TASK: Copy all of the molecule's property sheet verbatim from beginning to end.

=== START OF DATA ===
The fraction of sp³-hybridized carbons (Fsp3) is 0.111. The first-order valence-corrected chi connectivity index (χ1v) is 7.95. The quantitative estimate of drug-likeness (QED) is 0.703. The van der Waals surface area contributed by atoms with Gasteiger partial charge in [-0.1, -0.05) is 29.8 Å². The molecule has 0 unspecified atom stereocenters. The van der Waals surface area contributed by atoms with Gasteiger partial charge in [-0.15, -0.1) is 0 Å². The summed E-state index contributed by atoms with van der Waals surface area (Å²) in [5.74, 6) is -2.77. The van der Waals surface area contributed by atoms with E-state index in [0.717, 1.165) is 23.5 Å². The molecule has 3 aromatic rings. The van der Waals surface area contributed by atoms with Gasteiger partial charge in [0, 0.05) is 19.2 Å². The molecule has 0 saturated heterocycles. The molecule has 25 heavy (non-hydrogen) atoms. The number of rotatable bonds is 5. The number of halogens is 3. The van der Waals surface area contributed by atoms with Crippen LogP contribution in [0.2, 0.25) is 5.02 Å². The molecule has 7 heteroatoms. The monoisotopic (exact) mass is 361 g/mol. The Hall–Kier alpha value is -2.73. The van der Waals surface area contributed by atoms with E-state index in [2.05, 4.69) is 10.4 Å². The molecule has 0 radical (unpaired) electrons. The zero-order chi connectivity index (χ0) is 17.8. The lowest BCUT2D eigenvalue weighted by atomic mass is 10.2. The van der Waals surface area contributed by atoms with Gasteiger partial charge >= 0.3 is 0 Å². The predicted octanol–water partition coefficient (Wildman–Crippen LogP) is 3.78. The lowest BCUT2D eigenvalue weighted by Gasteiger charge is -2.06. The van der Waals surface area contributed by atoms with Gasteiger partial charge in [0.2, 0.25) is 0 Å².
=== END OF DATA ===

The fraction of sp³-hybridized carbons (Fsp3) is 0.111. The first-order valence-corrected chi connectivity index (χ1v) is 7.95. The quantitative estimate of drug-likeness (QED) is 0.703. The van der Waals surface area contributed by atoms with Gasteiger partial charge in [-0.1, -0.05) is 29.8 Å². The molecule has 0 unspecified atom stereocenters. The van der Waals surface area contributed by atoms with Gasteiger partial charge in [-0.15, -0.1) is 0 Å². The summed E-state index contributed by atoms with van der Waals surface area (Å²) in [5.74, 6) is -2.77. The van der Waals surface area contributed by atoms with E-state index in [0.717, 1.165) is 23.5 Å². The molecule has 3 aromatic rings. The van der Waals surface area contributed by atoms with Gasteiger partial charge in [0, 0.05) is 19.2 Å². The molecule has 0 saturated heterocycles. The molecule has 25 heavy (non-hydrogen) atoms. The number of rotatable bonds is 5. The number of halogens is 3. The van der Waals surface area contributed by atoms with Crippen LogP contribution in [0.2, 0.25) is 5.02 Å². The molecule has 7 heteroatoms. The monoisotopic (exact) mass is 361 g/mol. The Hall–Kier alpha value is -2.73. The van der Waals surface area contributed by atoms with E-state index in [2.05, 4.69) is 10.4 Å². The molecule has 0 radical (unpaired) electrons. The zero-order chi connectivity index (χ0) is 17.8. The lowest BCUT2D eigenvalue weighted by atomic mass is 10.2. The van der Waals surface area contributed by atoms with Gasteiger partial charge >= 0.3 is 0 Å². The predicted octanol–water partition coefficient (Wildman–Crippen LogP) is 3.78. The lowest BCUT2D eigenvalue weighted by Gasteiger charge is -2.06. The van der Waals surface area contributed by atoms with Gasteiger partial charge in [0.2, 0.25) is 0 Å².